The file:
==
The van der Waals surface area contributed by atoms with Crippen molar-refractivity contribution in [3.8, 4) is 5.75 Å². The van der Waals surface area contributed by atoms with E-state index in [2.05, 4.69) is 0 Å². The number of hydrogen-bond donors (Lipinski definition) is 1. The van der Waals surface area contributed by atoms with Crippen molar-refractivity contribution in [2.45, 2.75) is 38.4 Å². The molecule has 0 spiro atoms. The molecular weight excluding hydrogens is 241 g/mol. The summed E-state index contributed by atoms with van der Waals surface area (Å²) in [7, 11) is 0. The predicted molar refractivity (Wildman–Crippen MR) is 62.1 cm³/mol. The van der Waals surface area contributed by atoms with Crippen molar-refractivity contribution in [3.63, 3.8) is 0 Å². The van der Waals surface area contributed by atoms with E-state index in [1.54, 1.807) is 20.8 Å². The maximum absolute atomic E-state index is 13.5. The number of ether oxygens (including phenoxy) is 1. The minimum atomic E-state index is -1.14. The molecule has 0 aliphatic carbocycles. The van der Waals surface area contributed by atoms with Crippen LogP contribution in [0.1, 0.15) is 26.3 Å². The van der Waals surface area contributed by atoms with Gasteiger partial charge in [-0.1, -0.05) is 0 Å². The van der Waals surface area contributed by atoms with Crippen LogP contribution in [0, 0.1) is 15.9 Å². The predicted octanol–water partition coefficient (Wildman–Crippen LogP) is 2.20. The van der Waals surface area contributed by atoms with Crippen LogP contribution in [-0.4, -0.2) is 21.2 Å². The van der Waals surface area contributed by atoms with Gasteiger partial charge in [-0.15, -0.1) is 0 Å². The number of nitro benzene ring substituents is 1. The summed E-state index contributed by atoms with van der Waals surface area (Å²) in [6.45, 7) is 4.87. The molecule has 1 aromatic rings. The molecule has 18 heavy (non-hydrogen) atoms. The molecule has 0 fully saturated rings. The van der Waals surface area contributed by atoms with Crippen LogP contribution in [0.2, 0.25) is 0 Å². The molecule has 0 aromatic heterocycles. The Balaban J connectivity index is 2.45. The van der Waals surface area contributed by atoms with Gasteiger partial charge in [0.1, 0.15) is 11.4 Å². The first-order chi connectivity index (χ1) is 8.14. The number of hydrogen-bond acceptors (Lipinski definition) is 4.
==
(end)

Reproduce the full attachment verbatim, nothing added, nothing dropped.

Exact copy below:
The van der Waals surface area contributed by atoms with Crippen molar-refractivity contribution in [3.8, 4) is 5.75 Å². The van der Waals surface area contributed by atoms with E-state index in [2.05, 4.69) is 0 Å². The number of hydrogen-bond donors (Lipinski definition) is 1. The van der Waals surface area contributed by atoms with Crippen molar-refractivity contribution in [2.45, 2.75) is 38.4 Å². The molecule has 0 spiro atoms. The molecular weight excluding hydrogens is 241 g/mol. The summed E-state index contributed by atoms with van der Waals surface area (Å²) in [7, 11) is 0. The predicted molar refractivity (Wildman–Crippen MR) is 62.1 cm³/mol. The van der Waals surface area contributed by atoms with Crippen molar-refractivity contribution in [3.63, 3.8) is 0 Å². The van der Waals surface area contributed by atoms with E-state index in [1.54, 1.807) is 20.8 Å². The maximum absolute atomic E-state index is 13.5. The number of ether oxygens (including phenoxy) is 1. The minimum atomic E-state index is -1.14. The molecule has 0 aliphatic carbocycles. The van der Waals surface area contributed by atoms with Crippen LogP contribution in [0.1, 0.15) is 26.3 Å². The van der Waals surface area contributed by atoms with Gasteiger partial charge in [-0.1, -0.05) is 0 Å². The van der Waals surface area contributed by atoms with Crippen LogP contribution in [0, 0.1) is 15.9 Å². The predicted octanol–water partition coefficient (Wildman–Crippen LogP) is 2.20. The van der Waals surface area contributed by atoms with Crippen LogP contribution in [-0.4, -0.2) is 21.2 Å². The van der Waals surface area contributed by atoms with Gasteiger partial charge in [-0.15, -0.1) is 0 Å². The number of nitro benzene ring substituents is 1. The summed E-state index contributed by atoms with van der Waals surface area (Å²) in [6.45, 7) is 4.87. The molecule has 1 aromatic rings. The molecule has 18 heavy (non-hydrogen) atoms. The molecule has 0 fully saturated rings. The van der Waals surface area contributed by atoms with Crippen LogP contribution in [0.2, 0.25) is 0 Å². The molecule has 0 aromatic heterocycles. The Balaban J connectivity index is 2.45. The van der Waals surface area contributed by atoms with Gasteiger partial charge in [0.1, 0.15) is 11.4 Å². The first-order chi connectivity index (χ1) is 8.14. The number of hydrogen-bond acceptors (Lipinski definition) is 4.